AirAsia QZ8501: Indonesia plane ‘at bottom of sea

Singapore air crew in Hercules transport plane search for missing plane - 29 DecemberMembers of the Singapore air force have been involved in the search

The missing AirAsia Indonesia flight QZ8501 is likely to be at the bottom of the sea, the head of Indonesia’s search-and-rescue agency has said.

Bambang Soelistyo said the hypothesis was based on the co-ordinates of the plane when contact with it was lost.

The search is continuing for the aircraft, a day after it disappeared with 162 people on board, but no trace has been found so far.

The Airbus A320-200 was on a flight to Singapore.

The pilots had requested a course change because of bad weather but did not send any distress call before the plane disappeared from radar screens.

“Based on the co-ordinates given to us and evaluation that the estimated crash position is in the sea, the hypothesis is the plane is at the bottom of the sea,” Bambang Soelistyo, the head of Indonesia’s search and rescue agency, told a news conference in Jakarta.

The front page of the Beijing Times says: “Only three days before the New Year – where is the road to home?”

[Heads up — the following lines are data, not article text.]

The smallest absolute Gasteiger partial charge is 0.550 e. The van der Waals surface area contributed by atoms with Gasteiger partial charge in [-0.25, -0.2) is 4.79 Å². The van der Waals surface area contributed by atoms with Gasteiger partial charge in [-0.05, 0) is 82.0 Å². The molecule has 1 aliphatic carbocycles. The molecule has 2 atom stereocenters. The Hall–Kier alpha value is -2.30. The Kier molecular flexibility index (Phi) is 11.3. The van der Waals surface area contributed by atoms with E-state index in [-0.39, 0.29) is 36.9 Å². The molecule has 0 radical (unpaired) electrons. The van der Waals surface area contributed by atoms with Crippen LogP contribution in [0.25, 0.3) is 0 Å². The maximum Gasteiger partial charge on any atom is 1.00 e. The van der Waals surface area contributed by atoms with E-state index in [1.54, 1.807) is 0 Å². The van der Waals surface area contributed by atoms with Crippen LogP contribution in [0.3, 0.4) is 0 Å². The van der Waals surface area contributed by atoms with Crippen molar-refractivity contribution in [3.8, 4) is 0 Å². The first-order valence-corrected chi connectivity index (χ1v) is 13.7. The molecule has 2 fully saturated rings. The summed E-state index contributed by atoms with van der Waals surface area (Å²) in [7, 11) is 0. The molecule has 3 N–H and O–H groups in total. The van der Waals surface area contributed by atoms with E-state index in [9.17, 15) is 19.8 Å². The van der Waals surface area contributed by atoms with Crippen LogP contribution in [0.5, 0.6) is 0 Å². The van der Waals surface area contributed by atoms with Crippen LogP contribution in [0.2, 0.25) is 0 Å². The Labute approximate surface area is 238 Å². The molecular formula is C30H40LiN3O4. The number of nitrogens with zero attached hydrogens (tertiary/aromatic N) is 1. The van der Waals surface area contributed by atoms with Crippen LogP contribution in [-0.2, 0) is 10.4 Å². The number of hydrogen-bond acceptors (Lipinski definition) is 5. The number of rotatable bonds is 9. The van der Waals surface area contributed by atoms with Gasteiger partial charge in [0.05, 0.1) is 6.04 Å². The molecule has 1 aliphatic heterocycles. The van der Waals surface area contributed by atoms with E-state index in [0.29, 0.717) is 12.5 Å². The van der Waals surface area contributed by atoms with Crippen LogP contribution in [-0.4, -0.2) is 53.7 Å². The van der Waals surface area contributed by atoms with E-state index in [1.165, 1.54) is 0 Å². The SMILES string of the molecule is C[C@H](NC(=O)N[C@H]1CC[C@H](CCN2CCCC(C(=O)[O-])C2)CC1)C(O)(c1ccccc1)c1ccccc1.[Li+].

The reactions are similar in Indonesia, Singapore and Malaysia. Many on board were travelling to see their families for the year-end holiday season.

Media reports say the families are united in their prayers, hoping against hope for a miracle.

Many newspapers have published personal stories. One that has moved many people is about the Facebook post from the daughter of one of the pilots. It simply reads: “Papa come home.”

Some are also calling 2014 a “year of tragedies” for the aviation industry, linking it with the flight MH370 that disappeared in March and hasn’t been found yet.

Beyond the emotional coverage, commentators have been asking questions about aviation safety in the region.

South-East Asia has a fast-developing aviation sector with many carriers fighting for space, observers say. Most welcome the competition, but say safety norms have to be strengthened.